Since there have been lots of changes in terms of privacy regulations recently, organisations are forced to comply with new standards and adjust the way they operate continuously.

In a world where privacy concerns and data protection are increasingly gaining importance, we as marketers face several challenges. The introduction of new privacy and data regulations implies a need for organisations to constantly adapt to change. For instance, in the eyes of several privacy updates, valuable cookie-based data tracking solutions such as the Facebook Pixel become worthless. This is due the inability of the Facebook Pixel to continue tracking consumers in the near future resulting in the loss of valuable data. Solutions such as Facebook’s Conversions API (Facebook CAPI) offer a promising alternative to the Facebook Pixel and should be implemented by organisations as soon as possible to continue to optimise advertising on Meta and ultimately increase sales.

Facebook’s Conversions API Integration is a “must have” due to profound challenges

Since there have been lots of changes in terms of privacy regulations recently, organisations are forced to comply with new standards and adjust the way they operate continuously. Some lines of business are specifically affected, such as data-driven marketing, due to its incremental reliance on data.Thus, we face four main challenges that affect the way we can track and use our audience data for marketing purposes:

1. Data protection initiatives are increasingly put in place:
Regulations, such as GDPR, are being implemented and urging organisations to review and update the way they collect and use data, as well as the transparency and control they provide consumers over how their data is used. As a more implicit result, organisations such as Apple and Microsoft also continuously adjust their operating systems, which directly affect us marketers in the way we can track consumers and continue collecting data.Thus, we as marketers should find ways to be as cautious about our customers’ data as possible and market the organisation as a pioneer in terms of data protection initiatives.

2. Device manufacturers are changing their operating system protocols:
Everyone who placed ads on Facebook will have noticed that the launch of Apple’s iOS-14 with its opt-in rules had a big influence on ad performance. Changes by Apple, for instance, included that Apple users now need to actively give permission to be tracked across apps and websites, leading to a decrease in data signals. Furthermore, data for optimization must also now pass through an Apple server (SkadNetwork) that serves as a catalyst to restrict and aggregate data before sending it to advertising platforms. This process leads to a 24 to 48 hour processing delay. We can expect more changes like these from device manufacturers to take place and impact our business in the future.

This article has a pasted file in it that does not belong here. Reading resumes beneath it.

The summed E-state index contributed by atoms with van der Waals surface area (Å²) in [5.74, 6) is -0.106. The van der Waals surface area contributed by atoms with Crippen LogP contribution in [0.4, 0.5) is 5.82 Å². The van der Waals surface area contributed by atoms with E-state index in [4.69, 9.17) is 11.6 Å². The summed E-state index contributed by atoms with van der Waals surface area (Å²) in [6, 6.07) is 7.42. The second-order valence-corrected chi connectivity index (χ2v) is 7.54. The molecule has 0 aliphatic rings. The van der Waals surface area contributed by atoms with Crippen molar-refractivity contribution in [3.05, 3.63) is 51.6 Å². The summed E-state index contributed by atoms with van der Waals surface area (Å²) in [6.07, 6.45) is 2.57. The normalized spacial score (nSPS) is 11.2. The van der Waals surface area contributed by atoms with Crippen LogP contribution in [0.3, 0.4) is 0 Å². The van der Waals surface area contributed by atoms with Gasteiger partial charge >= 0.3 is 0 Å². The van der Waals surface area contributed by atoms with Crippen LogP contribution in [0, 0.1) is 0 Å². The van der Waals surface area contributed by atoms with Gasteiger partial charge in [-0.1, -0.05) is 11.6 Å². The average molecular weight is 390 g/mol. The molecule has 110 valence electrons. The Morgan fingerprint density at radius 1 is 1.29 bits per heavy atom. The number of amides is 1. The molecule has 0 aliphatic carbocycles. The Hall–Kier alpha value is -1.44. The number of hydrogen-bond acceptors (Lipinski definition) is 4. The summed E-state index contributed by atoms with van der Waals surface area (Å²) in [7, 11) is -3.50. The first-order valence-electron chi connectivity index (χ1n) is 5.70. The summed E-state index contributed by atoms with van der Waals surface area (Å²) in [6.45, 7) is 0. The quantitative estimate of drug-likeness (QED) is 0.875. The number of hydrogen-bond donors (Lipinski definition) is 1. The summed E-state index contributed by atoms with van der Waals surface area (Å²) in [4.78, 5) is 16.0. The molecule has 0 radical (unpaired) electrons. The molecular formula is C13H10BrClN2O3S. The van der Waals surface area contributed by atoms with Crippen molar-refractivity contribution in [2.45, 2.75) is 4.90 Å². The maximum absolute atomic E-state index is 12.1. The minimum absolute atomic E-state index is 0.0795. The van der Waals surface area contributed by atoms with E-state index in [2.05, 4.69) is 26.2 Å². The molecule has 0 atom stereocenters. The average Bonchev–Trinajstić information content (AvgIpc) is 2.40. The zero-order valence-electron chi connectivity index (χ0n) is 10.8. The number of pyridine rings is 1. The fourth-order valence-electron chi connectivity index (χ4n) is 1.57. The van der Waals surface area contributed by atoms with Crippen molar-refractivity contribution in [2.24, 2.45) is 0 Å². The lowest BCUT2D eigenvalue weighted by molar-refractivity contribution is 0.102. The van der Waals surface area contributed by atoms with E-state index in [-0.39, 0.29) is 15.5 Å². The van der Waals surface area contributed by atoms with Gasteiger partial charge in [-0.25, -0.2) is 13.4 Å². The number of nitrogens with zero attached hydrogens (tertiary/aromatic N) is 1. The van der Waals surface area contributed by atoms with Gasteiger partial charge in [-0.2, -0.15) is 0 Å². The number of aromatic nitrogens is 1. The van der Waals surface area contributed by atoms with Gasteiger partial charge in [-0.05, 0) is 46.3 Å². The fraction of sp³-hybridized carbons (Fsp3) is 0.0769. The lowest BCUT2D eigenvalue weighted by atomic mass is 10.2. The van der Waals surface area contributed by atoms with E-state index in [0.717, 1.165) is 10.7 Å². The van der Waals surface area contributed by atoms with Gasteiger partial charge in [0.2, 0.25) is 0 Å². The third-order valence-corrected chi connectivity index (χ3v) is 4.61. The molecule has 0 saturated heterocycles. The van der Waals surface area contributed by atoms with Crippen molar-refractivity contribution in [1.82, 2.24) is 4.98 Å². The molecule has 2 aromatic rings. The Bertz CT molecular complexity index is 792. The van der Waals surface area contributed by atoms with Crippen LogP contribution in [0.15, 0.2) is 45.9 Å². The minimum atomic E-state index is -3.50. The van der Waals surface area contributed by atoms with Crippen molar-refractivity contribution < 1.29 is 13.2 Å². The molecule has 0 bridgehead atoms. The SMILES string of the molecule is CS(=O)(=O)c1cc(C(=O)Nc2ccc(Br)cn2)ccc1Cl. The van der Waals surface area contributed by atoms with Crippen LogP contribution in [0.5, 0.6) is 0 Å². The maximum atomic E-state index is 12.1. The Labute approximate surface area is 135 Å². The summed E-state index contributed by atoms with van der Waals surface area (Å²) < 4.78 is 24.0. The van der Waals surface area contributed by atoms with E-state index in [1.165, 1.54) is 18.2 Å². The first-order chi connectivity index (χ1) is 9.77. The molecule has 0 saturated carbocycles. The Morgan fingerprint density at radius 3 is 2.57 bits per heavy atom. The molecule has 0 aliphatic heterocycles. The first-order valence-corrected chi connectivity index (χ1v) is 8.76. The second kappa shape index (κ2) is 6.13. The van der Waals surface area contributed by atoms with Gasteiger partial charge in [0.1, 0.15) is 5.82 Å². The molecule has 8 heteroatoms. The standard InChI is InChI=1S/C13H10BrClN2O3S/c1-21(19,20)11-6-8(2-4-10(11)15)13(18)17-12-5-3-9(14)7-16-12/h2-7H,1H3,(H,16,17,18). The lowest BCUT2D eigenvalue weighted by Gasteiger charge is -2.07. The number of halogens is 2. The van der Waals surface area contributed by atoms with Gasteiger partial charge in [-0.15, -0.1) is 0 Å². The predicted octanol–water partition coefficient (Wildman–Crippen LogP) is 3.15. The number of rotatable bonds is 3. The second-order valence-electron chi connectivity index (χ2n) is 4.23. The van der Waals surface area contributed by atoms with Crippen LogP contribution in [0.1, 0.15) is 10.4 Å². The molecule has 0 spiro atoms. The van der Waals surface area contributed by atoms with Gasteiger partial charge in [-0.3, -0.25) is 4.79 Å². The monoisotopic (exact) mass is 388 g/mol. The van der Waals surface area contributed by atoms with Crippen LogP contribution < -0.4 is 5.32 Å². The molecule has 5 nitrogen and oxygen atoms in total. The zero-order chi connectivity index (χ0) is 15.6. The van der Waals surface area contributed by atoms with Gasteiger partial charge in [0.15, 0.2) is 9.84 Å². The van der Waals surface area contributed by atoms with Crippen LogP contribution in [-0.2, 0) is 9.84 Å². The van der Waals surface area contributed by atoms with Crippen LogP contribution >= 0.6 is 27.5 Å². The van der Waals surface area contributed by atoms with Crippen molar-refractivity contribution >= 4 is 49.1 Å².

3. People increasingly demand data protection and make use of ad blockers:
Users are increasingly demanding privacy protection and can take action to enhance it, such as through the use of ad blockers. Ad blockers do not only lead to hindering the exposure of ads and thus the inability for us to target these people, but also to the inability to send information from websites back to Meta via the Facebook Pixel. This means that lots of valuable data potentially gets lost.

4. We will live in a Cookieless Future:
3P Cookies will be blocked on default by all major browser providers such as Chrome and Safari, as new regulations are enacted. The timely diminishing of 3P Cookies leads to problems in the way the traditional Facebook Pixel works and remains useful for organisations. This is due to the role Cookies play for the Facebook Pixel: Through Cookies, data can be saved in the user’s browser that is then sent to Meta. Hence, without these Cookies, data cannot be saved in the user’s browser anymore, and therefore, the Facebook Pixel, which is reliant on the user’s browser information, cannot send any data back to Meta.

The benefits of the Facebook’s Conversions API

Due to the above-mentioned profound challenges, the Facebook Pixel is going to lose in significance for us marketers until there will be no more use for the Pixel at all. Therefore, marketers and organisations urgently need to look for alternatives. One such alternative is Facebook’s CAPI, which is considered to be a server-sided tool.

Independence from Third-Party Cookies:

For those that already heard about Facebook’s CAPI, it might seem to work similarly to the Facebook Pixel at first glance, but the key difference is the way data is transmitted: Instead of making use of a Javascript code for tracking user activity and sending web events and conversion data through a web browser, Facebook’s CAPI transfers the data via the server without the use of 3P cookies. As can be seen in Figure 1, when a user now clicks on a Facebook ad, Meta will send a unique ID for that user to the server. The server, in turn, will track the user’s actions via the unique ID and note if the user completes a specific action such as making a purchase or adding a product to their shopping card. This information subsequently is sent to Meta, telling Meta which actions the user with the unique ID undertook. Therefore, Facebook’s Conversions API lets you share web events directly from your server and sends corresponding tracking data (link identifiers) and events to Meta. Within this process, data from your server is matched, then received data points are assigned to the according Facebook profile. This solution helps to increase the quality of conversions that are tracked online and offline by using a server connection and creates ways to overcome the issue of changing operating system protocols such as IOS-14, as the data collection process does not depend on Cookies anymore. Hence, limitations of device manufacturers in terms of the ability to collect through client-side (pixel) tracking can also be overcome.